Tag Archives: Robert McCartney

Conservative parent stands against biased third grade textbook in Frederick County, Maryland

Cindy Rose runs a Facebook page called Eye on the Board. From the Eye on the Board Facebook page “All children deserve an education free from political and social agendas. History is slowly being erased from our textbooks and replaced with social beliefs. If you believe the federal and state governments have too much power in what is going on in your school, join us in our cause to dismantle the U.S. Department of Education, minimize the authority of state departments of education and put power back into the hands of parents and the local school boards ‘We The Parents’ elected. Their future should be in the hands of the people who know them best, not government bureaucracies.”

We received this information from her recently. What she is doing in her home school district exemplifies what all conservatives should be doing in their home districts. When something is wrong you do not shrug shoulders and ignore it, you get involved and you don’t let up.

In March of 2011 I began the process of having a liberally biased textbook, Social Studies Alive! Our Community and Beyond, removed from our third grade classrooms in Frederick County, Maryland (FCPS).


Those of you unfamiliar with the book can Google it and you will find articles on it.  Excerpts are also located on my Facebook page:  Eye on the Board.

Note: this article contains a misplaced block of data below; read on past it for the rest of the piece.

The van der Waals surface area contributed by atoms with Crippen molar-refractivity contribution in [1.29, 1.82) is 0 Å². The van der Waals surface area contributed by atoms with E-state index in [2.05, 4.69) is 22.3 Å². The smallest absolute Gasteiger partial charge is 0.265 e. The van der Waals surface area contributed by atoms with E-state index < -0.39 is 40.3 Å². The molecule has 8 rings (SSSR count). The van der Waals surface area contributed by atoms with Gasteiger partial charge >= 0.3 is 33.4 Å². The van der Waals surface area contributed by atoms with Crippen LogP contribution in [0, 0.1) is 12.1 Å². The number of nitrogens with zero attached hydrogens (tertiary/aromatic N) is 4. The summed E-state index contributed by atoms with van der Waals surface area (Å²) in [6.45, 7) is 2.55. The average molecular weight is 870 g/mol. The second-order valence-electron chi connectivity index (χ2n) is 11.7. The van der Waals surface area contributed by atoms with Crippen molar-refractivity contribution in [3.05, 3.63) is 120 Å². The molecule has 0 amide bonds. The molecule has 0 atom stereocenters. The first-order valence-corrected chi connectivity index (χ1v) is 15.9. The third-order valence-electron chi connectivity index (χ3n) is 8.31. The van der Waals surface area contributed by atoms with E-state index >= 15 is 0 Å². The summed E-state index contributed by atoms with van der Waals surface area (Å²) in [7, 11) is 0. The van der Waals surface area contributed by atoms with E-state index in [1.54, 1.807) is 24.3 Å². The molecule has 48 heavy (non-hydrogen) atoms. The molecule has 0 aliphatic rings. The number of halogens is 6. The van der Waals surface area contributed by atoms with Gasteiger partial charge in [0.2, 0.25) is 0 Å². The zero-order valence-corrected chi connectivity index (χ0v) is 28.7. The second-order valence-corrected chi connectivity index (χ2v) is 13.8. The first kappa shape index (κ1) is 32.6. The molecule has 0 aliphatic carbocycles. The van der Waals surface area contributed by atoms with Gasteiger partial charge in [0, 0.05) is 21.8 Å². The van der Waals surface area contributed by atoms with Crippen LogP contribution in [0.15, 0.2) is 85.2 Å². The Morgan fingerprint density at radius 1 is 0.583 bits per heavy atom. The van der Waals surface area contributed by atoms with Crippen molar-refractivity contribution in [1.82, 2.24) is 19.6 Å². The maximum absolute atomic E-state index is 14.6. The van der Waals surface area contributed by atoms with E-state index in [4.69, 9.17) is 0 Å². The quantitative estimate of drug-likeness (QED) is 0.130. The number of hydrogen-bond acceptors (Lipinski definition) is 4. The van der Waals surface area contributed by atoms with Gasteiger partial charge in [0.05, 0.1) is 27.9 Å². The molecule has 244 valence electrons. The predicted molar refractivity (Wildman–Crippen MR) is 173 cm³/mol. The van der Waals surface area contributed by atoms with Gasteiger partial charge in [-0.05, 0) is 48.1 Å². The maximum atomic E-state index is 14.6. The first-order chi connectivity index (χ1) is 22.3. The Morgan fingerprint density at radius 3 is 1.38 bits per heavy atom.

Robert McCartney, liberal writer for the Washington Post also did an article on it:  http://www.washingtonpost.com/local/frederick-shouldnt-use-slanted-3rd-grade-textbook–even-if-it-leans-same-way-i-do/2011/07/06/gIQAJVpC1H_story.html


Per procedure, I sent my complaint to the superintendent who recommended against convening a “reconsideration committee”.  I appealed her decision but before it could be heard I learned if five people complain, the book automatically goes before a reconsideration committee.  I got four others to join me so in July of 2011 the process for creating a Textbook Reconsideration Committee (Committee) began.


Because of the way the process and policies for this are put in place there was no time frame for the committee to make it’s decision.  It wasn’t until December 9, 2011 that I even spoke to the committee regarding this issue.  They gave me thirty minutes to speak and ask questions, however, they extended the time to almost an hour.


It wasn’t until March 1, 2012 that the Committee made a decision.  That decision was in our favor:  “Having studied the material, determined the complainant’s main concerns, and discussed the instructional process with teachers [1 teacher], the committee concluded the main question at issue is Should this book be removed from FCPS third grade classrooms? As the text is up for review and replacement in the next budget cycle, and there may be more books appropriate to the third grade to choose from today than were in 2004, the committee recommends that the book be maintained until replacement in the regular cycle can be implemented.  We encourage Frederick County Public Schools to focus resources as soon as possible to facilitate the replacement with a newer text.”